all doable.


It's all doable.


I'm a big I'm a big reactor fan. Yes, I want to we start talking about the impact of the environment. Of course, you got everybody goes to the well, what happens when and fill in the blank? What happens? What do we do when it's spent? What are we?


They're working very hard on that. And there's people around the world working on this, and they've been working on it since time began. We know there's a waste with nuclear reactors. But I guess you've got to ask yourself, what is worse than the oceans rising? 10 feet catastrophic hurricanes and storms. Like what are we afraid of here? Let's just get moving with this and do it right. We have


to see Calgary or I mean, Alberta is a very unique province. Yes, it is. Because you're your energy rich. You've got a tremendous industrial base there. And that's what makes Alberta a very unique province. Yeah. And


we're doing just fine. Alberta is going to boom, again. Yeah. Because we still have cheap housing. We've got this, this backlog of engineering, the best engineering in Canada, US out of Calgary easily. And Edmond. Yeah. So and we're working on this. Everybody thinks we're standing, standing still, oh, we hate renewables. No, we don't. The oil companies, if you talk to anybody in there that's in the know, they're not afraid of. Maybe oil production is going to reduce somewhat. We need to get rid of our coal. Like, what are the options here? If we do nothing? Yeah, but it's that's more scary than anything. We're talking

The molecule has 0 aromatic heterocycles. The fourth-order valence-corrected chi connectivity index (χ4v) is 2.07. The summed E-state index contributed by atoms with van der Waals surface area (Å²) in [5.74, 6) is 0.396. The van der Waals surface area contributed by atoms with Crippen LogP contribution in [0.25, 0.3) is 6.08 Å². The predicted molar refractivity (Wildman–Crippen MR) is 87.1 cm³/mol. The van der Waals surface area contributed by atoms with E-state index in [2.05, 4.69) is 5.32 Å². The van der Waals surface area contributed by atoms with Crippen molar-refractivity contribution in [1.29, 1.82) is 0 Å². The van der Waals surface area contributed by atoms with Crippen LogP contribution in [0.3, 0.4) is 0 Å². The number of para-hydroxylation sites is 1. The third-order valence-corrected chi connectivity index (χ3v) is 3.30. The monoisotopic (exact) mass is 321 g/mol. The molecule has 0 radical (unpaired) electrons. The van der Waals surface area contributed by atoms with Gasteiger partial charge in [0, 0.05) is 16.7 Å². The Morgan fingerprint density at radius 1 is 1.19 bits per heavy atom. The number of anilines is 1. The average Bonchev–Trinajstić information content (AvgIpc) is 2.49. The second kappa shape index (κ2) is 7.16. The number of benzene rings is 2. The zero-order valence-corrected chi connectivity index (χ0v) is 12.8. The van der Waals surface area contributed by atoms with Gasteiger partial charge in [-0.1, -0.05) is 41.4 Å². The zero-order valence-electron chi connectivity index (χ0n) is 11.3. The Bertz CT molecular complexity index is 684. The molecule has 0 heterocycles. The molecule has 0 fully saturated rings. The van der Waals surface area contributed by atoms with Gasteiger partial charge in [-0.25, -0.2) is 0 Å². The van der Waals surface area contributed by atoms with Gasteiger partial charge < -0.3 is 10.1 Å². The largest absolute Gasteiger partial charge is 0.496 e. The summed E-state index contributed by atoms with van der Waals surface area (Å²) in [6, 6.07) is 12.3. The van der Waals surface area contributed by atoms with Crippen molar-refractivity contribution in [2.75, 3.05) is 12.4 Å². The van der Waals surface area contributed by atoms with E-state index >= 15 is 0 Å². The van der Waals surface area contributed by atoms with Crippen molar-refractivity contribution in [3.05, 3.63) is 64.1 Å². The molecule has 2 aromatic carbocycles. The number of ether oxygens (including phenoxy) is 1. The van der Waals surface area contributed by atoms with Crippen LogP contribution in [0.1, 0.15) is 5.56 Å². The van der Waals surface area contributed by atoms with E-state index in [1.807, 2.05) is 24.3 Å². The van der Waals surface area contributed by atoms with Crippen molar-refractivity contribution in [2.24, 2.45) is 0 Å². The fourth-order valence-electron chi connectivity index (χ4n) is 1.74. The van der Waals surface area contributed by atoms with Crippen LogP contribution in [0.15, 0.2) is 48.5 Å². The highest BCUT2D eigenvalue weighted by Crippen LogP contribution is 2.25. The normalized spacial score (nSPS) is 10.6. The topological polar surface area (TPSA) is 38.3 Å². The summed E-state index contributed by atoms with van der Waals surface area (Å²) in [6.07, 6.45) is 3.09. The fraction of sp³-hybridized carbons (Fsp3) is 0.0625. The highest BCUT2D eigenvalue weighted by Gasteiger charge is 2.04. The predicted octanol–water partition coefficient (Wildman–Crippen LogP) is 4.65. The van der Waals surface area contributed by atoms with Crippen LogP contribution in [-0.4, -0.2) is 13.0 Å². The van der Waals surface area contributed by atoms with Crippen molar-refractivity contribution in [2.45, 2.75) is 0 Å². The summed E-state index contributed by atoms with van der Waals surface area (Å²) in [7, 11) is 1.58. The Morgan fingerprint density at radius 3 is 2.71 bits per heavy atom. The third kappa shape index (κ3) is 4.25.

but you guys, you guys are in the catbird seat. Just let's be candid. And then which the Catbird Yeah, you guys are because you guys, you've got the you've got the base. You've got you've got the horsepower, the intellectual and, and horsepower that exists in that province. Absolutely. The


that's what I but those are, those


are viable seats. I still struggle not to not to poopoo some of the renewable renewable solutions out there, but I know that there's a demand and that demand requires some stability and s and to pursue that stable Will Power is vital. Correct? And and when you start talking about nuclear when you start talking about


you hear is very stable. Oh, it is. It's I mean, we're not going away from nuclear people hear that, oh, we're shutting down all of our nuclear plants in Germany and France. Yeah, that's the 1000 megawatt plants, but we're going to build a whole bunch of smaller ones, three 400, maybe 200 megawatt that's coming. That's


by the way, that's not real small when you get right down to a 200 megawatts.


But you got to be able to build them on time on budget. Yeah. I don't know when you're going to have them. Just like an airplane. Yeah, a 747 or an Airbus? No, yeah. So actually, the people that are in the league right now are China and Russia. Sorry to say it. China has already brought on their first small modular reactor, it's running last year, and the second one is coming. What's the status? You know? I think it's about three to 400 megawatts similar to G attaching. I didn't mean to advertise for them. But everybody knows this. It's not secret. Yeah. So in Russia, they took their small modular reactors out of their submarines 30 years ago, and put them in their icebreakers their nuclear power, folks. They already have a small modular reactor running in Siberia. It's